What’s Possible with Transmedia – free webinar

If you’ve read any of my work or seen me talk, you know I’ve referenced Interactive Fiction projects like The Amanda Project and Skeleton Creek, so I’m very interested in attending this free webinar hosted by StoryWorld on Transmedia.

“They might be called cross-platform stories, transmedia projects, branded entertainment, or even alternate reality games, but, whatever you call them, at the heart of these new forms of entertainment is engagement across platforms. It’s hard to believe that the earliest “extended” experiences are now at least a decade old, and it can be difficult getting a handle on the full scope of what’s already come in the world of transmedia storytelling.”

Read more at DigitalBookWorld.com: What’s Possible with Transmedia: Case Studies in Successful Projects (WEBCast 7/27) | Digital Book Worldhttp://www.digitalbookworld.com/2011/what%e2%80%99s-possible-with-transmedia-case-studies-in-successful-projects-webcast-727/#ixzz1RwqU0WYZ

The webinar will be hosted by Michael Andersen, owner and senior editor at the Alternate Reality Gaming Network (ARGNet), and claims to lead attendees “through a tour of what’s possible with alternate reality games, cross-platform strategies, and transmedia storytelling.” This seems to be worth checking out for those of us who work in public libraries. And hey, it’s free – what have you got to lose?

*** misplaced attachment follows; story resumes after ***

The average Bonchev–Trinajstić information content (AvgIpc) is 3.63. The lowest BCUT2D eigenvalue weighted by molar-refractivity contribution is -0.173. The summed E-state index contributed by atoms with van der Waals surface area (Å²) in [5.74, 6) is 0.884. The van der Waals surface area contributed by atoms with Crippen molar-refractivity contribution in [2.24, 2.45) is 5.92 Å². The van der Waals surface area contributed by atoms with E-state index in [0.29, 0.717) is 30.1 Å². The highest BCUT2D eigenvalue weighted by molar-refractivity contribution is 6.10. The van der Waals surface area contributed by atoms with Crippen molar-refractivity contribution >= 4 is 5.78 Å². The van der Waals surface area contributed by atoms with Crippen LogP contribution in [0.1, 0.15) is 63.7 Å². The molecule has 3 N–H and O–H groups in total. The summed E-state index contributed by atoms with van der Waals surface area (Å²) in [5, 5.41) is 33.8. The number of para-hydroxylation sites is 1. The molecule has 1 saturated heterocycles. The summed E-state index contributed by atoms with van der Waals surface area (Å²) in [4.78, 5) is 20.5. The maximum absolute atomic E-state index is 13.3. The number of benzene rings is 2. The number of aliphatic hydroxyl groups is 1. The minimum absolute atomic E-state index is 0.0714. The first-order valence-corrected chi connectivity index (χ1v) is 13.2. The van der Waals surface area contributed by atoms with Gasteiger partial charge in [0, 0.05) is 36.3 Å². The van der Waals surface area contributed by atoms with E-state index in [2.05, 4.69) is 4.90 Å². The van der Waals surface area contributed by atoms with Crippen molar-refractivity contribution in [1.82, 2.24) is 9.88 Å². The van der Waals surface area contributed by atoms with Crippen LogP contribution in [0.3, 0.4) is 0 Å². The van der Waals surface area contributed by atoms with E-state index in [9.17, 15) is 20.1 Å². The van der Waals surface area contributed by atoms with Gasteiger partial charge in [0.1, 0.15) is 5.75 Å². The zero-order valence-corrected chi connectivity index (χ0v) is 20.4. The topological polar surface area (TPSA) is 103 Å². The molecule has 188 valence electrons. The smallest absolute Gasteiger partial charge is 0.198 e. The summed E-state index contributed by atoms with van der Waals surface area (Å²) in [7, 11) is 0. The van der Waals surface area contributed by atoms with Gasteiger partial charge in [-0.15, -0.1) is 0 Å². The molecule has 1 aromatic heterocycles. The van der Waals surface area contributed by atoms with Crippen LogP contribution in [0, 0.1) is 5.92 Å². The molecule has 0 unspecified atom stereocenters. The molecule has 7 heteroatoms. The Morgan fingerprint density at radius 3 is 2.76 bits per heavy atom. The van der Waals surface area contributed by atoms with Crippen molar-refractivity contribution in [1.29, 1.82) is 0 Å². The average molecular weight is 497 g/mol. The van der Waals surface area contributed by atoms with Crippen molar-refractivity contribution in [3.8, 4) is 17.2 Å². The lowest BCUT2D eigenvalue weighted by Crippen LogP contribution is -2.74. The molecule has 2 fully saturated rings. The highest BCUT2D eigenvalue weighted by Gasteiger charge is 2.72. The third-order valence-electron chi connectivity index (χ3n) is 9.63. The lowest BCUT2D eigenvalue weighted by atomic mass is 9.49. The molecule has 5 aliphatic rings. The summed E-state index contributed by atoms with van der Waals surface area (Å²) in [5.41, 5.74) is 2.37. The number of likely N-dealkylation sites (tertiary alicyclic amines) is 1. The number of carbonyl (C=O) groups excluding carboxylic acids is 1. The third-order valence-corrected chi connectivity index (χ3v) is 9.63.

The StoryWorld Conference + Expo is in San Francisco from October 31 – November 2, 2011 is not free, but sure does sound interesting!

“Be part of the first major gathering of industry leaders to come together for the purpose of exploring new business models, partnering across media boundaries, and building new revenue streams by changing the way consumers experience narrative.”

Wonder how many libraries or librarians will participate?

Posted in Education, Transliteracy, Webinars. Comments Off

Ideas for Incorporating Transliteracy in the Classroom

from Horia Varlan on Flickr (CC BY 2.0)

One of the frequent questions I’ve encountered from academic library instructors goes something like this: “Transliteracy sounds like an interesting concept, but how do I use it in my library instruction sessions?” It’s a very good question; how can transliteracy inform the typical one-shot library instruction class? I’ll be addressing this issue at LOEX in a few weeks, so I can’t give away the answer just yet. But, in the meantime, I’d like to point out a recent article that provides substantive, practical, and engaging classroom techniques founded in transliteracy.